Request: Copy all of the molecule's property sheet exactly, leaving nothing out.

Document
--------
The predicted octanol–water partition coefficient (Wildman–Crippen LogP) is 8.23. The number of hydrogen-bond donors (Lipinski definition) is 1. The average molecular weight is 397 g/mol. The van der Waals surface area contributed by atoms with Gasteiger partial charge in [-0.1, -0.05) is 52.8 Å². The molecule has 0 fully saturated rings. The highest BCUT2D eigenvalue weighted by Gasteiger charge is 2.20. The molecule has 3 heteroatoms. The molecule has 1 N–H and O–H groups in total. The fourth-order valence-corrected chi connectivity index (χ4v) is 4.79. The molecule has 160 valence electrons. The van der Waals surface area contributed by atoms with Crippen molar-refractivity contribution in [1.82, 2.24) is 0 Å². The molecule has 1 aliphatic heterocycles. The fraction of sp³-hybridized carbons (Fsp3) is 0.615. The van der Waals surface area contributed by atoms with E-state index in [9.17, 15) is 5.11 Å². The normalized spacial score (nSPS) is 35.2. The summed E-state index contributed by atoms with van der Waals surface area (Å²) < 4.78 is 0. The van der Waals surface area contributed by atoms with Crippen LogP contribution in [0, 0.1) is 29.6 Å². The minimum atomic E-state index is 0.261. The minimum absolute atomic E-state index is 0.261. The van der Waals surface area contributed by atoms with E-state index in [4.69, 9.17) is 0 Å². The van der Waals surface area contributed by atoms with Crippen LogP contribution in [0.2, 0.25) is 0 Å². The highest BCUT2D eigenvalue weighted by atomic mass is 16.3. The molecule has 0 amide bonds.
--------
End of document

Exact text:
The predicted octanol–water partition coefficient (Wildman–Crippen LogP) is 8.23. The number of hydrogen-bond donors (Lipinski definition) is 1. The average molecular weight is 397 g/mol. The van der Waals surface area contributed by atoms with Gasteiger partial charge in [-0.1, -0.05) is 52.8 Å². The molecule has 0 fully saturated rings. The highest BCUT2D eigenvalue weighted by Gasteiger charge is 2.20. The molecule has 3 heteroatoms. The molecule has 1 N–H and O–H groups in total. The fourth-order valence-corrected chi connectivity index (χ4v) is 4.79. The molecule has 160 valence electrons. The van der Waals surface area contributed by atoms with Crippen molar-refractivity contribution in [1.82, 2.24) is 0 Å². The molecule has 1 aliphatic heterocycles. The fraction of sp³-hybridized carbons (Fsp3) is 0.615. The van der Waals surface area contributed by atoms with E-state index in [9.17, 15) is 5.11 Å². The normalized spacial score (nSPS) is 35.2. The summed E-state index contributed by atoms with van der Waals surface area (Å²) < 4.78 is 0. The van der Waals surface area contributed by atoms with Crippen LogP contribution in [0, 0.1) is 29.6 Å². The minimum atomic E-state index is 0.261. The minimum absolute atomic E-state index is 0.261. The van der Waals surface area contributed by atoms with E-state index in [4.69, 9.17) is 0 Å². The van der Waals surface area contributed by atoms with Crippen LogP contribution in [0.2, 0.25) is 0 Å². The highest BCUT2D eigenvalue weighted by atomic mass is 16.3. The molecule has 0 amide bonds.